Lynchburg Journal of Medical Science

Lynchburg Journal of Medical Science


Orthopedic Surgery


Dr. Elyse Watkins, DHSc, PA-C, DFAAPA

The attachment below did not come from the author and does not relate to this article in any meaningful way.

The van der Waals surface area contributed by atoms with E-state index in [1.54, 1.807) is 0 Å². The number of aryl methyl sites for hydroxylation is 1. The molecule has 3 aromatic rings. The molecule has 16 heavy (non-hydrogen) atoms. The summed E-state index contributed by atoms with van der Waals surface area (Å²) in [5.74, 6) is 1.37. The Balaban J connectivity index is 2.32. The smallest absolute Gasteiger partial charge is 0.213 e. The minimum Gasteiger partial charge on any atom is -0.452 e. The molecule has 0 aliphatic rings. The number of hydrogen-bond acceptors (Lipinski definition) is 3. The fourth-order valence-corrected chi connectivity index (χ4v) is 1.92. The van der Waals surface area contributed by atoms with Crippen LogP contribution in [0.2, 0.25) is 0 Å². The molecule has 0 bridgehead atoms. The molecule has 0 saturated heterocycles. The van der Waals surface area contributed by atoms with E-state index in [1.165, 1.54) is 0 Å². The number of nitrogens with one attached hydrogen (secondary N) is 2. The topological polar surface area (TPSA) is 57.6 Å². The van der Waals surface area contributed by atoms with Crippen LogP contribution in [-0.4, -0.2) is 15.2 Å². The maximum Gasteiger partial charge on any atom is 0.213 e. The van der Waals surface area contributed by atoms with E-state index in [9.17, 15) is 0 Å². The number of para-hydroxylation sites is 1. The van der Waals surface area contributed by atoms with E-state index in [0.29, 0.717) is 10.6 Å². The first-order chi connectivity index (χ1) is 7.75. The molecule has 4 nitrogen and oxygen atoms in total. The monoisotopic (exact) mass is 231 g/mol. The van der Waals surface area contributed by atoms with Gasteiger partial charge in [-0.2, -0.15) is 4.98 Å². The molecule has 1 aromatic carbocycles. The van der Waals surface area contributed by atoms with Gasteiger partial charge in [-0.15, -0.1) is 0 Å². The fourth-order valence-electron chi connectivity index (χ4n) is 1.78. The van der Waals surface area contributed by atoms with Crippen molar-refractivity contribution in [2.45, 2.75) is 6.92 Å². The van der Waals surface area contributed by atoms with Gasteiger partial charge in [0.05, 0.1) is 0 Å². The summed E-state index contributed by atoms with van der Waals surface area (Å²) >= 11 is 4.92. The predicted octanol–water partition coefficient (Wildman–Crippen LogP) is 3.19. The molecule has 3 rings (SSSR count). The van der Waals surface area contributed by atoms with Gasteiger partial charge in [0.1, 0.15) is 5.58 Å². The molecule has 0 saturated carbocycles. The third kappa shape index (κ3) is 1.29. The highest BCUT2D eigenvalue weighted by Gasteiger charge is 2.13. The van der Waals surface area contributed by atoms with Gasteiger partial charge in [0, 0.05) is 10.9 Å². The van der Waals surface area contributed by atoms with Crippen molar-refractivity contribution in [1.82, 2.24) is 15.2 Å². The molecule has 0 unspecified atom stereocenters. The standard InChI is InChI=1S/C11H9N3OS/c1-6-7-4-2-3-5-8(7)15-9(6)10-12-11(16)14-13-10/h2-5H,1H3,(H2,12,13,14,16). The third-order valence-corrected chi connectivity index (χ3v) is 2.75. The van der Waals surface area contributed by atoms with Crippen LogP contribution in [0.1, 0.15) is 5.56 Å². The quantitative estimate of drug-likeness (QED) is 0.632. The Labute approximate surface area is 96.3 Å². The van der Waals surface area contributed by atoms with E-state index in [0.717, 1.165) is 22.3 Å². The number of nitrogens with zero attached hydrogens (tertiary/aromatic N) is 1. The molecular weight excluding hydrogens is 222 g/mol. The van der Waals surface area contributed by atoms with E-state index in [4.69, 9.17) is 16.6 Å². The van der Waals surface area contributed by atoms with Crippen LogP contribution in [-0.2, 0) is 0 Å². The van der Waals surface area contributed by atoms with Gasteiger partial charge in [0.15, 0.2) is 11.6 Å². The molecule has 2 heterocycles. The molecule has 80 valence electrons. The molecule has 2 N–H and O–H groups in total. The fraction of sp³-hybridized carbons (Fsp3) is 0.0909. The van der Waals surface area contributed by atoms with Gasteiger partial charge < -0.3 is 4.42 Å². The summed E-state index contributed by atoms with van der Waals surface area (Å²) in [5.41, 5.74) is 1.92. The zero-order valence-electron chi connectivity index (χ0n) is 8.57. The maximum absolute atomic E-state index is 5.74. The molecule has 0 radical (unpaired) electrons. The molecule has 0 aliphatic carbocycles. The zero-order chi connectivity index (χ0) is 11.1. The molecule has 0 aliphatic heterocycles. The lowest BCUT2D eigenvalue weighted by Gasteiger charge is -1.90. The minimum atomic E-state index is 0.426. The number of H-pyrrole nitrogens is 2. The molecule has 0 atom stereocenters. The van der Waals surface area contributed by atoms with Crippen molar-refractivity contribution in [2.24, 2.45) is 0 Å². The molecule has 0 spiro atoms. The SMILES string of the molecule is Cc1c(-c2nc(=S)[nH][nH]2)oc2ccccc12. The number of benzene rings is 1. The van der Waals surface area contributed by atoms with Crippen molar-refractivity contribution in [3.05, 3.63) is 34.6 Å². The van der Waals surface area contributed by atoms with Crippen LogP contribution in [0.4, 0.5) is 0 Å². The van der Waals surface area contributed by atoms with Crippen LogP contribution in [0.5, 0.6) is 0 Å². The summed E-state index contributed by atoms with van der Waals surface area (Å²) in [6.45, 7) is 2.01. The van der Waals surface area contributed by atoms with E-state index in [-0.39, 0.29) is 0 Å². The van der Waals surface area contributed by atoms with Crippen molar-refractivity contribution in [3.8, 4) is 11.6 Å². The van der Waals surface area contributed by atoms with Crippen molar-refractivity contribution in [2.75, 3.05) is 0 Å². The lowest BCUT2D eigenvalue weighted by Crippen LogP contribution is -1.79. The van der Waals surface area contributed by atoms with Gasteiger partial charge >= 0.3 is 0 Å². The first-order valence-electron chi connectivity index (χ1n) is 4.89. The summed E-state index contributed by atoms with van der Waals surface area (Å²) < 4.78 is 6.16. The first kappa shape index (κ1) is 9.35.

Rotator cuff disease represents the most common disability afflicting the upper extremity and is a severe cause of disability in young and elderly patients. Despite multiple surgical techniques to improve bone-to-bone healing, recurrent tearing of the rotator cuff is not infrequent. Postoperative rotator cuff tears occur in as little as 11% to as much as 94% of the rotator cuff repair surgeries, perhaps depending on the size of the tear and the level of tendon degeneration. Due to high retear rates after a rotator cuff reconstruction, there is great interest in biological and synthetic augmentation. The use of scaffolds in the treatment of rotator cuff tear continues to progress. A review of current literature supports the use of allograft and/or synthetic grafts for the repair of massive cuff tears to provide an excellent functional outcome. Using stem cells to biologically augment the rotator cuff reconstruction may have great potential since the cells can differentiate into different cell types that are important for the healing process. However, further studies are necessary to understand how to control stem cells safely and in a reparative way.


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